Simone De Beauvoir: San Francisco- “A geometric delirium”

Simone De Beauvoir
America day by day (1954)


“Where is the city? It’s as though someone had conjured it away. Suddenly, we come out on a great, red-gold bridge – the Golden Gate Bridge- and on our right we discover the splendor of San Francisco, tiered on its hills around a magnificent bay. The city is all white and golden in the setting sun. It’s heart-stopping. (…)
I’ve seen many cities built above the sea. As different as Marseille, Algiers, Lisbon and Naples are, they all have a common feature: their hills are used as architectural elements. The streets marry their curves; they climb in spirals so artfully that the sea can be glimpsed from almost anyplace. What looks so complicated on the map seems simple and natural in reality. But it’s quite the opposite here: San Francisco is a shockingly stubborn abstraction, a geometric delirium. The plan was traced on paper without the architect even glancing at the site. It’s a checkerboard pattern of straight lines and right angles, just as in New York or Buffalo. The hills, those very material obstructions, are simply denied; the streets scale up them and hurry down without deviating from their rigid design. As a result, you hardly ever see the ocean. (…)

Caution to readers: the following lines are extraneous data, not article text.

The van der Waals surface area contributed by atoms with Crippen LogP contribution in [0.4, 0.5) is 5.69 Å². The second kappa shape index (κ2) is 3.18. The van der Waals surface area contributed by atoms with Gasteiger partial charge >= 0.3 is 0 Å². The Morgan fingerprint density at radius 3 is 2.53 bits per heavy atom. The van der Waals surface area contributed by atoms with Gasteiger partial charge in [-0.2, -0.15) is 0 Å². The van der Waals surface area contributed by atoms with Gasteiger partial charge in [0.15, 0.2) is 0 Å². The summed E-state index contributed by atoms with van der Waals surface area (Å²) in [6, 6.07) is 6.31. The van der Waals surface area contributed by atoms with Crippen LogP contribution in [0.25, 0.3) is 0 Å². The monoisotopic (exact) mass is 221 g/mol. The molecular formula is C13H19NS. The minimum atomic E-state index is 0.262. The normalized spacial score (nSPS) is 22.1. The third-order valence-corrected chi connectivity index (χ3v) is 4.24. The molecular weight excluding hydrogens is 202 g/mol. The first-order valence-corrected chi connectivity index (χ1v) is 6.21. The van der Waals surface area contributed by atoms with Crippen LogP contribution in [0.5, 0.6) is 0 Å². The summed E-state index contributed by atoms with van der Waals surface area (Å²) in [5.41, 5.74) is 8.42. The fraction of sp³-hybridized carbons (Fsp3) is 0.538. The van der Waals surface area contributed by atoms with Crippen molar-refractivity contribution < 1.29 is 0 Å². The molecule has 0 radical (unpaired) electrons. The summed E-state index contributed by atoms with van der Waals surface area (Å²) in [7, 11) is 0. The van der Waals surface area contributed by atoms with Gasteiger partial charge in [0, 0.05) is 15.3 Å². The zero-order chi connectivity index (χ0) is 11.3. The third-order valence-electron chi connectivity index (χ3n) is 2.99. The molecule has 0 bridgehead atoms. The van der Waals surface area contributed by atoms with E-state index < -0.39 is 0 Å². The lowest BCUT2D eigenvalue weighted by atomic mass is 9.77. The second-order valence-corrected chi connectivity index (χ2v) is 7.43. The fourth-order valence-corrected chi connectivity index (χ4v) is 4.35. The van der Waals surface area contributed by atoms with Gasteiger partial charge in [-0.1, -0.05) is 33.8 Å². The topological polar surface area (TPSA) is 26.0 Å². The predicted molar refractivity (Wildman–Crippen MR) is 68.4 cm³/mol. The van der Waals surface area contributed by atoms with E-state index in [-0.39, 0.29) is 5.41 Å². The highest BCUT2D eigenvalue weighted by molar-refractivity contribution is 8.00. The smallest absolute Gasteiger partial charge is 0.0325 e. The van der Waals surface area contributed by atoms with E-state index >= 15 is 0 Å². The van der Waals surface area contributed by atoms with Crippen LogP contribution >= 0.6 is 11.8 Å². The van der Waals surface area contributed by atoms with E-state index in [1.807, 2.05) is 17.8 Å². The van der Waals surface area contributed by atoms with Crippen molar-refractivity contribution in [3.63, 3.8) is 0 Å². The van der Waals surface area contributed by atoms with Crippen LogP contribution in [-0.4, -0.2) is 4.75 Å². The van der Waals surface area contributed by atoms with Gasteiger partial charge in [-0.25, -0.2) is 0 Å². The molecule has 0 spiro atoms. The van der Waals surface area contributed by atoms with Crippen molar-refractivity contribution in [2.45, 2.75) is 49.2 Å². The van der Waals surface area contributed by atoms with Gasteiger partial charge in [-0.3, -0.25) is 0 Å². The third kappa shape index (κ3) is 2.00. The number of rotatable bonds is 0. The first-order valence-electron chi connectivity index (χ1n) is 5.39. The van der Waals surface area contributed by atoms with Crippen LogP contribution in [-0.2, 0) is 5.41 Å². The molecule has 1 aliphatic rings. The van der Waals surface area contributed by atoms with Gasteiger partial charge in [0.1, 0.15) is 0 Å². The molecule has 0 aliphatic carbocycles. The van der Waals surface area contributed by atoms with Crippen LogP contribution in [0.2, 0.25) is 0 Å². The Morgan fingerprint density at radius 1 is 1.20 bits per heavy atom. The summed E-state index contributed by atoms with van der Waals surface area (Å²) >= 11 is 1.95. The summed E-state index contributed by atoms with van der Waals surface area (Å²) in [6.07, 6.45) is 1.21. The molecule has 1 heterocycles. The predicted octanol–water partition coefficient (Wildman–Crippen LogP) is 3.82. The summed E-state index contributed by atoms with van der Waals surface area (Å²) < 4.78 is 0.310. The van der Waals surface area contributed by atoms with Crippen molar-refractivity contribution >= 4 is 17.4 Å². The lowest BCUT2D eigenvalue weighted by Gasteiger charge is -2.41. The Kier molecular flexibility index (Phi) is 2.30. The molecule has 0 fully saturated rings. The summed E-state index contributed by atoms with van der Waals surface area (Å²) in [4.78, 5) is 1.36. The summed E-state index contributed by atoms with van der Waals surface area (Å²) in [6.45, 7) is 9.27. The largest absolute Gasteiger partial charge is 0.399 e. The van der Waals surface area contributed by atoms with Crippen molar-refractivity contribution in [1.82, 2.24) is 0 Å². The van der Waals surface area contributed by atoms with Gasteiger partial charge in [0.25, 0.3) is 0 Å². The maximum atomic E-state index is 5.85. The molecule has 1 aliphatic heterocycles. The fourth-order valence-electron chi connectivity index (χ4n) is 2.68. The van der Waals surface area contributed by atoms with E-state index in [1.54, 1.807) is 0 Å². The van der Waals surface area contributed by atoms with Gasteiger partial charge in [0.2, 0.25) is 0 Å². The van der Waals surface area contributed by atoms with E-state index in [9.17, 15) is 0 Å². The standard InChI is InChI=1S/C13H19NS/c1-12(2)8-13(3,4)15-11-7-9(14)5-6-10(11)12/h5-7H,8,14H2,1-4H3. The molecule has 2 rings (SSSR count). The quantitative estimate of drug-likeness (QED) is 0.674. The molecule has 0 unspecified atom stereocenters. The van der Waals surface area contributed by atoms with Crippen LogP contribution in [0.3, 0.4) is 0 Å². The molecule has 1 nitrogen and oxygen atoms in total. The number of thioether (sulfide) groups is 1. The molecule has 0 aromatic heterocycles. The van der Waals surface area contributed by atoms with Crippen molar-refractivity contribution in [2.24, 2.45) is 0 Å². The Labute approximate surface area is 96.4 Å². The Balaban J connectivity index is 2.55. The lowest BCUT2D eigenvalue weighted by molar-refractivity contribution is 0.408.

Suddenly, at the top of an avenue much like the others, we find ourselves on the edge of a cliff with a view of the sea. The road leading down to the plain spread out at our feet is so dizzying that it seems mad to risk it by car.”


America day by day, 1954
Page 135-137
University of California Press, 1999
Translated from Simone De Beauvoir “L’Amérique au jour le jour” , 1954 Edition Gallimard.


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